Everyone knows that Charles Barkley played hard when he stepped onto the basketball court. In his tenure with the Phoenix Suns, he showed his tough image more than ever, especially in 1993 and 2006. No one could have told Charles that he was not the best player on earth. In fact, he has been cited as stating this. This might seem like boasting, but he truly believed it. Of course, he had a good supporting cast in Kevin Johnson, Dan Majerle, Cedric Ceballos and Danny Ainge. In the 1992-93 season, it appeared as if the Suns cruised through the regular season, winning 62 games and a gateway to the finals. Every night through the regular games, Barkley racked up 25 points, 5 assists and 12 rebounds. For that reason, he earned the MVP award. The Phoenix Suns got home court advantage as well, but even with those accomplishments, the Suns could not stop the Chicago Bulls and Michael Jordan from stealing their third consecutive NBA title in 1993.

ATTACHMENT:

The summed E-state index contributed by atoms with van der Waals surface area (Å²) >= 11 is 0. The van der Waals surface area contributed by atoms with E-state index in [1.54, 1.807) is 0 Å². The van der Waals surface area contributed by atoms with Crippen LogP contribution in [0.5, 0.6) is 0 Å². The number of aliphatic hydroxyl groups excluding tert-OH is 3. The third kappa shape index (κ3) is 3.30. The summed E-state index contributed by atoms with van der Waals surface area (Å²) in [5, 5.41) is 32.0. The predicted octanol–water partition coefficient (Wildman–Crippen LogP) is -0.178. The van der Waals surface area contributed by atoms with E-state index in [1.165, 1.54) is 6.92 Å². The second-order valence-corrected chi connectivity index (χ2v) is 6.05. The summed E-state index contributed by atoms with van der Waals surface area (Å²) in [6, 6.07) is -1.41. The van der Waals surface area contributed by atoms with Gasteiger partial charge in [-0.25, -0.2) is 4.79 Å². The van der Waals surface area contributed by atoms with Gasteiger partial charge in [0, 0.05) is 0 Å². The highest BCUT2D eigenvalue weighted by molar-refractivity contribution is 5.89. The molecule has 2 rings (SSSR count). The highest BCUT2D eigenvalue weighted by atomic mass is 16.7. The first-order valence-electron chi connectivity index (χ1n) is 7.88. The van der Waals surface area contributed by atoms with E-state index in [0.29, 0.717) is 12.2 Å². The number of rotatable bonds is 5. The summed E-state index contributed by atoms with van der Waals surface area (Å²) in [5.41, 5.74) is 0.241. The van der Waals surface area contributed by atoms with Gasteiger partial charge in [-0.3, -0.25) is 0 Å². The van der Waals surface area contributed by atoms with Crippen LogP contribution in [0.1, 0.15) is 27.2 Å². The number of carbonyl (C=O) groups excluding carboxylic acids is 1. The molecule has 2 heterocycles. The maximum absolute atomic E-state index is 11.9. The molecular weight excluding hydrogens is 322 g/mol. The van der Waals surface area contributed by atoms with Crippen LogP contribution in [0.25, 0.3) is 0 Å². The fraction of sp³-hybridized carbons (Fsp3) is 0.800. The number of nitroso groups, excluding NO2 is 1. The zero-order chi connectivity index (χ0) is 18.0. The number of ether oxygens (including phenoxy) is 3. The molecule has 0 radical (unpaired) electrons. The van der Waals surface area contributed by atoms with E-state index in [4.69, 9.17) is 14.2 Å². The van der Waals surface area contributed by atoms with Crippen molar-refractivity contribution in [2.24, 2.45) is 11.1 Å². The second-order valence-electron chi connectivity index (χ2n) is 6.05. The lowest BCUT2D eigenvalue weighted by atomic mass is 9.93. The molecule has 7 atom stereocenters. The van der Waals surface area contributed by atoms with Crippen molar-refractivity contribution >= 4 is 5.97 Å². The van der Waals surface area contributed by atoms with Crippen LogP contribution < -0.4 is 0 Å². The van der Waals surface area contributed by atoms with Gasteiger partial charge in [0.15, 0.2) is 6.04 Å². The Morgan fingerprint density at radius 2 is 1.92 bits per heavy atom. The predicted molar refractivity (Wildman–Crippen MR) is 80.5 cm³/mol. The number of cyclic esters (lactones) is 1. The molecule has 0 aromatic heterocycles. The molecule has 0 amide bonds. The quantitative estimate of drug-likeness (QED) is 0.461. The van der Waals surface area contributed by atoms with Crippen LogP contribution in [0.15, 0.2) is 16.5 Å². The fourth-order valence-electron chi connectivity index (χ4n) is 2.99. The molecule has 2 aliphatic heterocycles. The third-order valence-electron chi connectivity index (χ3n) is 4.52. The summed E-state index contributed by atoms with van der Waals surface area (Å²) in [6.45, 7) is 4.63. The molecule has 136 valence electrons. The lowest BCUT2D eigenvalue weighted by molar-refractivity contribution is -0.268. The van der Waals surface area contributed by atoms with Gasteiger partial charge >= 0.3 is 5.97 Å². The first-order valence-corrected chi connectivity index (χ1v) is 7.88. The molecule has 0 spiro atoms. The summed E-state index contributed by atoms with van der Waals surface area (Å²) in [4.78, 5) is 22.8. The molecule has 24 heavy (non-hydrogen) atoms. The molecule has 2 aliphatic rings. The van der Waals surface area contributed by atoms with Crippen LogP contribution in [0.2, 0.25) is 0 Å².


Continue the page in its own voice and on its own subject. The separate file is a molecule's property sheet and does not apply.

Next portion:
The team got another chance to grab the title in 2006 when they defeated the Lakers to go on to play the Spurs in the semifinals. However, with a technical foul delivered by Robert Horry on Steve Nash, some teammates rose from the bench to protest and were ejected from the game, missing Game 5. The Suns went on to lose the series that the Spurs won on their home court.
9 2011-12 Oklahoma City Thunder
A decade from today, many people are going to be talking about the Oklahoma City Thunder and the supporting cast. With Kevin Durant, James Harden, Russell Westbrook and Serge Ibaka, why didn’t the Thunders win the NBA finals in 2012? The team played well and Kevin Durant was viewed as a MVP-caliber player by many fans that watched the game. James Harden was the perfect Sixth Man. Ibaka was phenomenal in blocked shots and could have easily earned the Defensive Player of the Year. Westbrook averaged over 23 points per game. It was a true beauty to watch this team play together. Yet, unfortunately for the team, they ran into a brick wall team in the finals, the Miami Heat. Perhaps they were just a victim of their matchup.